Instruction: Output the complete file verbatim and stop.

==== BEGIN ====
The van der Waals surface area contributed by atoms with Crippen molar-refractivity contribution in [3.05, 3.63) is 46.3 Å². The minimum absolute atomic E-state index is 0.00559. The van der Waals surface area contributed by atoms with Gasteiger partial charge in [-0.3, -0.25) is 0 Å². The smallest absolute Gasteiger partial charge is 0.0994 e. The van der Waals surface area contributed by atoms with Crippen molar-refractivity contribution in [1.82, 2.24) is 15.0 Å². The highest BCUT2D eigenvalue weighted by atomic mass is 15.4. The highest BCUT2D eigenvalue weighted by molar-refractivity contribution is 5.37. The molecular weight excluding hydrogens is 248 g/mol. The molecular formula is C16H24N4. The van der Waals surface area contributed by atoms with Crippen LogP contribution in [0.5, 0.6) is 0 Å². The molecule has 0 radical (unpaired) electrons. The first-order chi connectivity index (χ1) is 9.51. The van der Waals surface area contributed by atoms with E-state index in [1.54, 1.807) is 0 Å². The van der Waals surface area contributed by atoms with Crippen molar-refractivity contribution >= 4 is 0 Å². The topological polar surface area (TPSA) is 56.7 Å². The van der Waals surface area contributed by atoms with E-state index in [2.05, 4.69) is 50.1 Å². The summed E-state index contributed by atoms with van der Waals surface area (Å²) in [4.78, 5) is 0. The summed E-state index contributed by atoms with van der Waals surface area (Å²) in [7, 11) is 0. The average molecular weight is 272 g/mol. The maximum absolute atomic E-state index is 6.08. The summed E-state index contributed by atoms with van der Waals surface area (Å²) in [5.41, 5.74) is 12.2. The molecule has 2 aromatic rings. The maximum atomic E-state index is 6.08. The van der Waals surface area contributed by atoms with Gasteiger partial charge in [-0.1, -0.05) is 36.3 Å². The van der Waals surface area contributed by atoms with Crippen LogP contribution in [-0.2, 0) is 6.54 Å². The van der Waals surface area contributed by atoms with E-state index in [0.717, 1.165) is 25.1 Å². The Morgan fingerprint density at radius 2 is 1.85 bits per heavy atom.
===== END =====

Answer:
The van der Waals surface area contributed by atoms with Crippen molar-refractivity contribution in [3.05, 3.63) is 46.3 Å². The minimum absolute atomic E-state index is 0.00559. The van der Waals surface area contributed by atoms with Gasteiger partial charge in [-0.3, -0.25) is 0 Å². The smallest absolute Gasteiger partial charge is 0.0994 e. The van der Waals surface area contributed by atoms with Crippen molar-refractivity contribution in [1.82, 2.24) is 15.0 Å². The highest BCUT2D eigenvalue weighted by atomic mass is 15.4. The highest BCUT2D eigenvalue weighted by molar-refractivity contribution is 5.37. The molecular weight excluding hydrogens is 248 g/mol. The molecular formula is C16H24N4. The van der Waals surface area contributed by atoms with Crippen LogP contribution in [0.5, 0.6) is 0 Å². The molecule has 0 radical (unpaired) electrons. The first-order chi connectivity index (χ1) is 9.51. The van der Waals surface area contributed by atoms with E-state index in [1.54, 1.807) is 0 Å². The van der Waals surface area contributed by atoms with Crippen molar-refractivity contribution >= 4 is 0 Å². The topological polar surface area (TPSA) is 56.7 Å². The van der Waals surface area contributed by atoms with E-state index in [2.05, 4.69) is 50.1 Å². The summed E-state index contributed by atoms with van der Waals surface area (Å²) in [4.78, 5) is 0. The summed E-state index contributed by atoms with van der Waals surface area (Å²) in [7, 11) is 0. The average molecular weight is 272 g/mol. The maximum absolute atomic E-state index is 6.08. The summed E-state index contributed by atoms with van der Waals surface area (Å²) in [5.41, 5.74) is 12.2. The molecule has 2 aromatic rings. The maximum atomic E-state index is 6.08. The van der Waals surface area contributed by atoms with Gasteiger partial charge in [-0.1, -0.05) is 36.3 Å². The van der Waals surface area contributed by atoms with Crippen LogP contribution in [-0.2, 0) is 6.54 Å². The van der Waals surface area contributed by atoms with E-state index in [0.717, 1.165) is 25.1 Å². The Morgan fingerprint density at radius 2 is 1.85 bits per heavy atom.